Last updated: August 28. 2013 9:52AM - 245 Views

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Eleven years ago, Barry Elbasani was in a shallow diving accident that paralyzed him from the neck down.

“I was full of life, but I didn’t really have a professional direction,” he said. “After the accident my life instantly changed both for good and bad. But I believe I’m leading a life of purpose now, influencing and helping others with disabilities.”

Elbasani, who now works as an independent living supervisor with Missouri Vocational Rehabilitation, told his story to a crowd of about 160 people Tuesday during the annual celebration to mark the passage of the Americans with Disabilities Act, hosted by the not-for-profit Warrensburg-based West-Central Independent Living Solutions organization at Convention Hall.

On July 26, 1990, President George H.W. Bush signed the ADA bill into law, prohibiting discrimination based on disabilities. Elbasani told the crowd Tuesday some believed the bill was the “Emancipation Proclamation for those who are disabled, giving us an equal opportunity toward self-sufficiency.”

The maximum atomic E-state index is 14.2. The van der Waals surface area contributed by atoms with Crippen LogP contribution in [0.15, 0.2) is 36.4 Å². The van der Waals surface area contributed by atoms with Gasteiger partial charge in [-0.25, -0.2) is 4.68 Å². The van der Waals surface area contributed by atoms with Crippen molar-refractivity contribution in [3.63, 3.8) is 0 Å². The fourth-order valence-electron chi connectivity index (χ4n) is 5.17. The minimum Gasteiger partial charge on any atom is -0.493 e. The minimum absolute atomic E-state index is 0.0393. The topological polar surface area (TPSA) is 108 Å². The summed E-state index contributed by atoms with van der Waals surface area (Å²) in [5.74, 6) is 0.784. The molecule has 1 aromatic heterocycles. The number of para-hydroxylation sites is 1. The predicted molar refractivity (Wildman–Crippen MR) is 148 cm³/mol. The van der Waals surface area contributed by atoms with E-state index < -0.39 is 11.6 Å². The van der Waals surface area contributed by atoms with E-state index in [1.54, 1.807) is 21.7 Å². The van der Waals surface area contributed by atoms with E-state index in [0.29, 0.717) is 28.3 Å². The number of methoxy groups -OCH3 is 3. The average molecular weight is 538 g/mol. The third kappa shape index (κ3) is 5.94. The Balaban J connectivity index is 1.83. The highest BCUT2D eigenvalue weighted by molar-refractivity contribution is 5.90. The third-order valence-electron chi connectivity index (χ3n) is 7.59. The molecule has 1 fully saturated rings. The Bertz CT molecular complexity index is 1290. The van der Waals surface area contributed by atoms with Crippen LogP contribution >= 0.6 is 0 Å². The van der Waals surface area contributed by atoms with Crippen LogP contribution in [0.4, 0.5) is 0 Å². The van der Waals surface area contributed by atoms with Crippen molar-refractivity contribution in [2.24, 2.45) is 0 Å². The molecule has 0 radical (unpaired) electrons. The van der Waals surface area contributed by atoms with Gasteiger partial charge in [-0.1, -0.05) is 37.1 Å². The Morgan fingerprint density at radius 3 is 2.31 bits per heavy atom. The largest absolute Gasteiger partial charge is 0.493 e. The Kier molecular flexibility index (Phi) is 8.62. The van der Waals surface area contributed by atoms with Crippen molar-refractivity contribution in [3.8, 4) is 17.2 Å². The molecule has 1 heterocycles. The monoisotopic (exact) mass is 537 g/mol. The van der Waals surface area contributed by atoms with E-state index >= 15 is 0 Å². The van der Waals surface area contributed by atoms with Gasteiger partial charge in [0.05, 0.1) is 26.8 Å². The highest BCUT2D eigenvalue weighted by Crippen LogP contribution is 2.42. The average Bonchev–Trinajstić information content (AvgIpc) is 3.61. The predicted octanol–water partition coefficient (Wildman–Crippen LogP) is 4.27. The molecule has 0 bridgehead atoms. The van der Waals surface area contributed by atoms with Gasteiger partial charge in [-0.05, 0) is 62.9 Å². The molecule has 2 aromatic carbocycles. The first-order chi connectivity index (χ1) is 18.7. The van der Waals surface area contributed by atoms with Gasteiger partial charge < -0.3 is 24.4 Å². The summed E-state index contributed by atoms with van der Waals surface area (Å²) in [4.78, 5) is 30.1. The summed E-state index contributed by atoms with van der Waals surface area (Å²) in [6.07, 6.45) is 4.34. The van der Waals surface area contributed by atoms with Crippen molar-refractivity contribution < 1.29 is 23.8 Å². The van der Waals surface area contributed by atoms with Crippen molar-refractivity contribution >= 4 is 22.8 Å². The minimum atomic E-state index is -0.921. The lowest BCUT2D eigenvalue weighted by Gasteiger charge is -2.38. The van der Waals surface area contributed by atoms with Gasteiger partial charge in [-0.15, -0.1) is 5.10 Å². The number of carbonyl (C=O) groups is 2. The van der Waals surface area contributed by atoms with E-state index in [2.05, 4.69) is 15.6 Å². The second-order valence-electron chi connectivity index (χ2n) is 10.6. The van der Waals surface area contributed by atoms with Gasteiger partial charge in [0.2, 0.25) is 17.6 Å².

“After my accident I went to a facility to help with my physical, occupational and recreation therapy and after three months I thought, ‘OK, I’m ready to go back home and live my life now,’ ” he said. “It wasn’t until I got back to Kansas City that reality hit me and I realized this is not a wheelchair-accessible world. We’ve made unbelievable strides in the last 23 years, but there’s still a long way to go.”

WILS Director of Program Services David Storlie said hearing stories like Elbasani’s was important to fostering peer support.

“When you’re disabled, it’s very easy to live a life of isolation so having a speaker like Barry, getting together at an event like this, it’s all about showing there are other people out there too,” Storlie said. “It’s also easier for people to relate if they’re talking to someone who’s had a similar spinal cord injury or something who’s had to make the transition to living independently.”

According to WILS Outreach and Volunteer Coordinator Kay Kocher, the organization has three major, and many smaller, events each year to encourage peer support networking.

“We like to host events like this to get people out and about, interacting but also to advertise and let people know the services WILS offers, most of which are free,” she said. “This event is an especially important one to us because it’s celebrating the passage of ADA, which is something that really touches the lives of all our clients.”

Elbasani credited a support network of family and friends, in addition to organizations like WILS with helping him transition to living and working independently.

“I’ve been incredibly lucky and fortunate for all the support I’ve had in the past,” he said. “It was horrible going through my accident but I’m continually moving closer to full independence.”

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